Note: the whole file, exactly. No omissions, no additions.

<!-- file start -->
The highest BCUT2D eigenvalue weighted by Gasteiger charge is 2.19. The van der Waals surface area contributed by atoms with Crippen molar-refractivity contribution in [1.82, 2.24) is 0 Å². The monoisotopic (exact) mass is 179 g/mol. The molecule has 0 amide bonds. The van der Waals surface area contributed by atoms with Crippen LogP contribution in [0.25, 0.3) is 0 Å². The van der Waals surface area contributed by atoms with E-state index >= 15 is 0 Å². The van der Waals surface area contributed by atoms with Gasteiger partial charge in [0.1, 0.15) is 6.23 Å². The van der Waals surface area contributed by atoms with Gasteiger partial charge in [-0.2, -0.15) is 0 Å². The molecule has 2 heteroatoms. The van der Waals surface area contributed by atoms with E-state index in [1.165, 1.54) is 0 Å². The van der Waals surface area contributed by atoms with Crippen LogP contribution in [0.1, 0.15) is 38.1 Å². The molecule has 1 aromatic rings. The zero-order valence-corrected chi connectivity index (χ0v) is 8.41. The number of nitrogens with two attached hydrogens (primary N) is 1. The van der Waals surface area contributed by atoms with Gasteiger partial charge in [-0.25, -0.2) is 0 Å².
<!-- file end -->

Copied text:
The highest BCUT2D eigenvalue weighted by Gasteiger charge is 2.19. The van der Waals surface area contributed by atoms with Crippen molar-refractivity contribution in [1.82, 2.24) is 0 Å². The monoisotopic (exact) mass is 179 g/mol. The molecule has 0 amide bonds. The van der Waals surface area contributed by atoms with Crippen LogP contribution in [0.25, 0.3) is 0 Å². The van der Waals surface area contributed by atoms with E-state index >= 15 is 0 Å². The van der Waals surface area contributed by atoms with Gasteiger partial charge in [0.1, 0.15) is 6.23 Å². The van der Waals surface area contributed by atoms with Gasteiger partial charge in [-0.2, -0.15) is 0 Å². The molecule has 2 heteroatoms. The van der Waals surface area contributed by atoms with E-state index in [1.165, 1.54) is 0 Å². The van der Waals surface area contributed by atoms with Crippen LogP contribution in [0.1, 0.15) is 38.1 Å². The molecule has 1 aromatic rings. The zero-order valence-corrected chi connectivity index (χ0v) is 8.41. The number of nitrogens with two attached hydrogens (primary N) is 1. The van der Waals surface area contributed by atoms with Gasteiger partial charge in [-0.25, -0.2) is 0 Å².